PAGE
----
If you didn't opt in the optional overdraft protection this summer, your bank can no longer charge you $30 for overdrawing your debit card - instead, it will be rejected. Here are 5 tips to save both face and hassle.
According to recent reports, roughly half of Americans last August chose to decline the automatic “courtesy” overdraft protection offered by their banks. That was the service that paid a transaction, but charged a fee – typically around $30 – resulting in big fees for sometimes tiny purchases. (Here’s our story about the new overdraft rules.)
While most consumer advocates (including us) applaud the decision to decline courtesy overdraft, it’s one that’s left millions of Americans walking around with no protection at all. If you’re not carrying a sufficient bank balance, you’ll avoid an overdraft fee – but the price you’ll pay is finding yourself in the inconvenient and embarrassing position of having your debit card rejected. What’s a consumer to do? Here are 5 ideas:
- Carry cash. It never gets rejected. In addition, there’s at least two more advantages to cash. First, you may need it anyway – part of the recent financial reform law allows stores for the first time to set minimum purchase requirements for credit cards, and more and more are. If you want to spend less than $10 on a transaction – say for chips and a soda, or a latte – cash may become your only option. Another advantage of carrying cash? You’re likely to be more stingy with real money than plastic: here’s a story we did that offers evidence.
- Check your balance online. Most banks now allow you to check your balance with your smart phone – many will even send you an email or text message when your balance declines to a pre-determined level. There’s no excuse for ever overdrawing your account when you can check your balance instantly from anywhere.
- Balance your checking account. Bank research firm Moebs says an unbelievable 87 percent of people don’t. Knowing what you have in the bank is the single best way to avoid overdrawing your account, and reconciling your balance with the bank’s is the only sure way of knowing what you have. Plus, the new rules for declining courtesy overdraft don’t apply to checks – only to debit card and ATM withdrawals. As the FDIC notes, “These new limitations only apply to one-time debit card transactions and ATM withdrawals. Your bank may cover an overdraft that occurs by check or automatic payment (such as for your mortgage, insurance premiums or health-club membership) without you opting in for overdraft coverage, and it is likely to charge you a fee for doing so.” And even if your bank doesn’t cover it, retailers will fine you more than ever for bounced checks: up to 20 percent more than last year, according to Moebs.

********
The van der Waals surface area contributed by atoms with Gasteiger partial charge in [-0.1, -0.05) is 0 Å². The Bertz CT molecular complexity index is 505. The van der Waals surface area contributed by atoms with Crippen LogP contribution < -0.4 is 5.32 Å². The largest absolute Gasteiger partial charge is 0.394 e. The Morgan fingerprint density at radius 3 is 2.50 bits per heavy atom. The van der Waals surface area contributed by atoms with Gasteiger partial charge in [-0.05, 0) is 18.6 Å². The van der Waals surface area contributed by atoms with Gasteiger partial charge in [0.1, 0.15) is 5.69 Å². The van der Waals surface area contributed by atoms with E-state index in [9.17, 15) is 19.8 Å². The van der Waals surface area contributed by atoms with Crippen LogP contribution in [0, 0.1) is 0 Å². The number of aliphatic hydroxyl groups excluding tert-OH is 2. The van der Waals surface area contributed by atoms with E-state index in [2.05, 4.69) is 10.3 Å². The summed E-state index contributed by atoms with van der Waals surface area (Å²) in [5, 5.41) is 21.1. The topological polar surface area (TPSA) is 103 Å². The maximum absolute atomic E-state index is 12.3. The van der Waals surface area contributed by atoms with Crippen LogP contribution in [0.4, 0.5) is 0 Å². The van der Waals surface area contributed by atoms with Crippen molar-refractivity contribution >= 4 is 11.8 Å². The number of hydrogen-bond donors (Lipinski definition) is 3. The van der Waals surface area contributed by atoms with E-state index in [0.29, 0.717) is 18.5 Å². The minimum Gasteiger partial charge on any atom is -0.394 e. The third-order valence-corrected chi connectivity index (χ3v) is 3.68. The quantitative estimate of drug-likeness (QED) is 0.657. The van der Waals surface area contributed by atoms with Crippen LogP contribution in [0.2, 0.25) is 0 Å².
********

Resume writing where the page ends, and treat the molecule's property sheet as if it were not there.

- Get real overdraft protection. The “courtesy” overdraft protection that banks formerly put on every customer’s account without their advance approval was designed to generate fee income. Real overdraft protection is having money automatically transferred from a savings account or credit line should your checking balance fall below a certain level. Depending on where you bank, transfers may cost money – or, in the case of a credit line, interest – but it should be cheaper than the courtesy overdraft.
- Carry a credit card as a back-up. If you’re going to ignore the advice above, at least carry a back-up in the form of a credit card. There are many sites that can help you compare cards to find the best deal, including this one.
Be sure to check out the FDIC’s consumer news for more advice – they’ve got plenty of suggestions for dodging overdrafts and fees.